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Mar 30, 2017 00:56 UTC
Boeing has received a $59 million contract modification
to continue production for the USAF's KC-46
tanker aircraft. The deal will see the company provide interim contracting support, a temporary service conducted in lieu of organic capability for a predetermined time. The deal allows Boeing to defer investment in all or part of required support resources. Work is expected to be complete by March, 2018.
KC-135: Old as the hills…
DID’s FOCUS articles cover major weapons acquisition programs – and no program is more important to the USAF than its aerial tanker fleet renewal. In January 2007, the big question was whether there would be a competition for the USA’s KC-X proposal, covering 175 production aircraft and 4 test platforms. The total cost is now estimated at $52 billion, but America’s aerial tanker fleet demands new planes to replace its KC-135s, whose most recent new delivery was in 1965. Otherwise, unpredictable age or fatigue issues, like the ones that grounded its F-15A-D fighters in 2008, could ground its aerial tankers – and with them, a substantial slice of the USA’s total airpower.
KC-Y and KC-Z buys are supposed to follow in subsequent decades, in order to replace 530 (195 active; ANG 251; Reserve 84) active tankers, as well as the USAF’s 59 heavy KC-10 tankers that were delivered from 1979-1987. Then again, fiscal and demographic realities may mean that the 179 plane KC-X buy is “it” for the USAF. Either way, the KC-X stakes were huge for all concerned.
In the end, it was Team Boeing’s KC-767 NexGen/ KC-46A (767 derivative) vs. EADS North America’s KC-45A (Airbus KC-30/A330-200 derivative), both within the Pentagon and in the halls of Congress. The financial and employment stakes guaranteed a huge political fight no matter which side won. After Airbus won in 2008, that fight ended up sinking and restarting the entire program. Three years later, Boeing won the recompete. Now, they have to deliver their KC-46A.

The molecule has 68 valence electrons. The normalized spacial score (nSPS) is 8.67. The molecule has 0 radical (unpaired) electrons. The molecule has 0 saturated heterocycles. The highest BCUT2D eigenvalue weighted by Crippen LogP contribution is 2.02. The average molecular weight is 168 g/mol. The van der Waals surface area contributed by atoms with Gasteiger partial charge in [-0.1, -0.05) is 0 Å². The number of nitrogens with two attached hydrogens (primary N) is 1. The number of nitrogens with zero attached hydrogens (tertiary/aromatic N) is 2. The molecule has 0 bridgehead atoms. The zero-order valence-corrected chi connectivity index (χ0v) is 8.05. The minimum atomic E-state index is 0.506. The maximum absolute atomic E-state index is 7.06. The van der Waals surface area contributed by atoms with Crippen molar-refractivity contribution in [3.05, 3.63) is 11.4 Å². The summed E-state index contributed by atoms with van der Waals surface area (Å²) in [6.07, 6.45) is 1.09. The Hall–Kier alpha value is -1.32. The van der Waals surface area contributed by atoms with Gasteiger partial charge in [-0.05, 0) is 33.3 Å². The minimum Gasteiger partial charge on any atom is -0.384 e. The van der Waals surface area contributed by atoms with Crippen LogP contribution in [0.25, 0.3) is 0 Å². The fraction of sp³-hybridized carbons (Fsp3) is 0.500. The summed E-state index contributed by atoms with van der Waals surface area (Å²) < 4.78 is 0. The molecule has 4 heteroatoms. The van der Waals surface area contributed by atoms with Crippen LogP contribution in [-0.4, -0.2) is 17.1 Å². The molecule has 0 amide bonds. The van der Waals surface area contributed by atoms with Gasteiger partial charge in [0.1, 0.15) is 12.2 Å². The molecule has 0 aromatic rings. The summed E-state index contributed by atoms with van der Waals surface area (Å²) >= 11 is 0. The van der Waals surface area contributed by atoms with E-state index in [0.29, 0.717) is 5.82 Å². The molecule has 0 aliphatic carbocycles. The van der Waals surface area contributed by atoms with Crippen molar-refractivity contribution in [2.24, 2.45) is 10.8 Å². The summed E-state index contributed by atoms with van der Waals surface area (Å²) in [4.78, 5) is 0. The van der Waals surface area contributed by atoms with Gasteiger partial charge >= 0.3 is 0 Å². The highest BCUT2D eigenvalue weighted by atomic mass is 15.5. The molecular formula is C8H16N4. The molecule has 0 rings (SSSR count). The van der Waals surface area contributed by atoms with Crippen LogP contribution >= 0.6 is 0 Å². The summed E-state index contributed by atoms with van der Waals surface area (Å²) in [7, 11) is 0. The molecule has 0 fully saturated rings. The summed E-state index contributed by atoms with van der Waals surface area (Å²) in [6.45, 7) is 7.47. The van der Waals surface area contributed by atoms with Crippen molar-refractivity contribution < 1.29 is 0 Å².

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Mar 28, 2017 00:27 UTC
South Korea is looking to target
the Southeast Asian market with their T-50B
advanced trainer after a display of the aircraft at last week's Langkawi International Maritime and Aerospace Exhibition in Malaysia. Included in the sales push was a demonstration from the South Korea air force's aerobatic team, the Black Eagles. Potential buyers of the aircraft include Malaysia, looking to replace the near obsolete Aermacchi MB-339CM, and Indonesia, who have partnered with Seoul to help develop the next-gen KF-X
T-50 Golden Eagle
South Korea’s T-50 Golden Eagle family offers the global marketplace a set of high-end supersonic trainer and lightweight fighter aircraft. They’re hitting the international market at a good time: just as many of the world’s jet training fleets are reaching ages of 30 years or more, and high-end fighters are pricing themselves out of reach for many countries.
Most recently, Thailand is increasing its defense budget and the speed of its procurement process to, among other things, procure a replacement for its aging L-39. The T-50 is one of three candidates.
The ROK’s defense industry is advancing on all fronts these days. Its shipbuilding industry, one of the world’s busiest, is beginning to turn out its own LHDs, and even high-end KDX-III AEGIS destroyers. On the armored vehicle front, Korea’s XK2 tank and K9/K10 self propelled howitzer are beginning to win export orders, and its XK-21/KNIFV amphibious infantry fighting vehicle may not be too far behind. All fill key market niches, promising performance at a comparatively inexpensive price. Now its aerospace industry is in flight abroad with the KT-1 turboprop basic trainer, complemented by the T-50 jet trainer, TA-50 LIFT advanced trainer & attack variant, and FA-50 lightweight fighter.